For the orthodontic debonding procedure, settled aerosol and/or spatter deposition was minimal across the eight-metre diameter experimental rig. Out of 195 samples on the experimental rig, image analysis identified two contaminated samples (centre of the rig, and above the mannequin's head at 0.5 m). Each of these samples contained a single relevant particle, with a small surface area (0.019 mm2 and 0.022 mm2, respectively). None of these samples gave a positive reading on spectrofluorometric analysis. On spectrofluorometric analysis, only one sample provided a positive result for contamination (Opposite the operator at 3.5 m) (see Table 1 for further details). Operator and assistant contamination was observed, with the right leg of the operator being the most contaminated location (3.43 mm2; 3,777 RFUs) followed by the right leg of the assistant (contamination on spectrofluorometric analysis 393 RFUs). The operator's mask was contaminated on spectrofluorometric analysis only (343 RFUs), as was the assistant's visor (208 RFUs). The mannequin had contamination on the upper left torso only (4.37 mm2; 4,671 RFUs). Combining all the samples and replicates, total contamination for the orthodontic debonding procedure was 11,307 RFUs.
Figures 3 and 4 present summarised data by sample location for the two procedures based on analysis technique. The orthodontic debonding procedure produced considerably less contamination across all samples. Across the experimental rig, the orthodontic debonding procedure produced 3% of the contamination of the positive control when comparing the spectrofluorometric analysis data (0% when comparing the image analysis data). Similarly, the operator had 8% of the contamination from the positive control (2% on image analysis), assistant 25% (0% on image analysis) and mannequin 28% (8% on image analysis).
The vast majority of samples showed no contamination across our eight-metre experimental area for the orthodontic debonding procedure. In contrast, our positive control (anterior crown preparation) showed much higher levels of local contamination and some distant contamination. This supports the guidance from the English CDO13 that an orthodontic debonding procedure using a speed-increasing handpiece, in a dry field with high-volume suction, does not produce widespread contamination from settled aerosol and splatter. Most contamination was confined to the patient, operator and assistant; this is consistent with microbiological studies which have investigated contamination from orthodontic debonding in the immediate vicinity of the patient, operator and assistant.45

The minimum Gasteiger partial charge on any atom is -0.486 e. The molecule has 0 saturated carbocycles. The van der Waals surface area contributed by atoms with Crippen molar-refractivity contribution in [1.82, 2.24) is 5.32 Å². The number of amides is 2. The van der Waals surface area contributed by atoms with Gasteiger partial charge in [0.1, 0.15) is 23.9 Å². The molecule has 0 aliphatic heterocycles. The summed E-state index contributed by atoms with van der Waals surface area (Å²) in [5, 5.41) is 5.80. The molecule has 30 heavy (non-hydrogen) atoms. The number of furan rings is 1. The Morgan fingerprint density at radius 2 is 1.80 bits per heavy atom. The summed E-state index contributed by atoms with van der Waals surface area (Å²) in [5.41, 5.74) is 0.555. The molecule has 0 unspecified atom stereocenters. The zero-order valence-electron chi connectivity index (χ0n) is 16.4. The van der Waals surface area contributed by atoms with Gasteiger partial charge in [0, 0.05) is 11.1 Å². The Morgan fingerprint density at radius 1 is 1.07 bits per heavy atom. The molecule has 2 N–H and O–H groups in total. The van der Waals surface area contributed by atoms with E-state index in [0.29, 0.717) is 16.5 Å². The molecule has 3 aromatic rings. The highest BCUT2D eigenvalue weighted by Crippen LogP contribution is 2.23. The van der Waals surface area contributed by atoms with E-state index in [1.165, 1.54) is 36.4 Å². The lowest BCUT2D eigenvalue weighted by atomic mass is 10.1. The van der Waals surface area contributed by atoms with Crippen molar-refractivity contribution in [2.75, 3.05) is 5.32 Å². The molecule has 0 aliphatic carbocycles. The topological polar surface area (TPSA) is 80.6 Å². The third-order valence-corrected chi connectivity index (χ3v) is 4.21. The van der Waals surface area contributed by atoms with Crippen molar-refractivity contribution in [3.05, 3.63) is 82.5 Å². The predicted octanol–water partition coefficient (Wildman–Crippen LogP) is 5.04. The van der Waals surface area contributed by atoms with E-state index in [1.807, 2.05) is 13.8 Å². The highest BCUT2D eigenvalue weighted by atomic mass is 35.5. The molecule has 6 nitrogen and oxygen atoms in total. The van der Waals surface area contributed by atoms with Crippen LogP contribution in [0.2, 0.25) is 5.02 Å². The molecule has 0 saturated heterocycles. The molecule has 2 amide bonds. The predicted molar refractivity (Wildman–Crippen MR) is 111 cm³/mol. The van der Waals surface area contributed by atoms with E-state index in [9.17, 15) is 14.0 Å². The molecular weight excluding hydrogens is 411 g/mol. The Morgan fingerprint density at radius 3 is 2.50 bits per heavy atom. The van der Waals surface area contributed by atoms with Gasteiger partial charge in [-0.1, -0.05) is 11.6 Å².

The contamination of the operator's and assistant's legs highlights the need for suitable PPE such as a disposable apron, which may not have been included in PPE recommendations before the pandemic. The contamination on the mask, while probably of very low clinical significance, suggests the need to wear both a visor and a mask for adequate protection against splatter, especially if masks are used on a sessional basis. It is crucial that operating teams visually inspect each other's masks between patients if this is the case, to ensure no visible soiling or moistening of the mask has occurred.
Our analysis identified a single positive reading (n = 1 of 303) at 3.5 m from the orthodontic debonding procedure, which warrants further consideration. This could be a false positive (that is, accidental contamination); however, extensive developmental work and contamination testing was completed to reduce the chance of this,39 and as a result, we set the lower threshold of detection by spectrofluorometry at 164 RFUs. The reading at 3.5 m was 1,259 RFUs, eight times larger than our lower threshold (164 RFUs), which suggests that this reading is unlikely to be spurious. One possible explanation for this could be related to the removal of the arch wire and brackets from the mouth; a flexible wire was used, which may have propelled fluorescein due to spring-back when the wire and brackets were removed from the mouth. Another possible explanation is a small volume of 'saliva' (that is, fluorescein) coming into contact with the bur. This is consistent with our previous work which demonstrated that this region (opposite the operator) is high risk for contamination across a range of dental procedures.39 These findings are perhaps of minor relevance for a small, closed-surgery environment, but they may have wider implications for an open-plan clinic setting. Further studies should evaluate the risk of contamination in open clinical environments.
It is interesting to note that two samples (of 303) were positive for contamination on image analysis but not on spectrofluorometric analysis. One possible explanation for this is that dry debris may have settled onto these samples, but did not absorb into the filter paper, explaining the presence on photographic analysis but not on spectrofluorometric analysis (suggesting that debris may have fallen off the sample during transfer to the laboratory following photography). This is further supported by the location of these samples being very close to the source (≤0.5 m) in an area where dental material particulates are known to be produced from debonding.19,20 Knowledge about the infectivity of severe acute respiratory syndrome coronavirus 2 (SARS-CoV-2) is still developing, but from our current knowledge of the susceptibility of coronaviruses to desiccation,46 the risk is likely to be lower from dry debris than from droplets.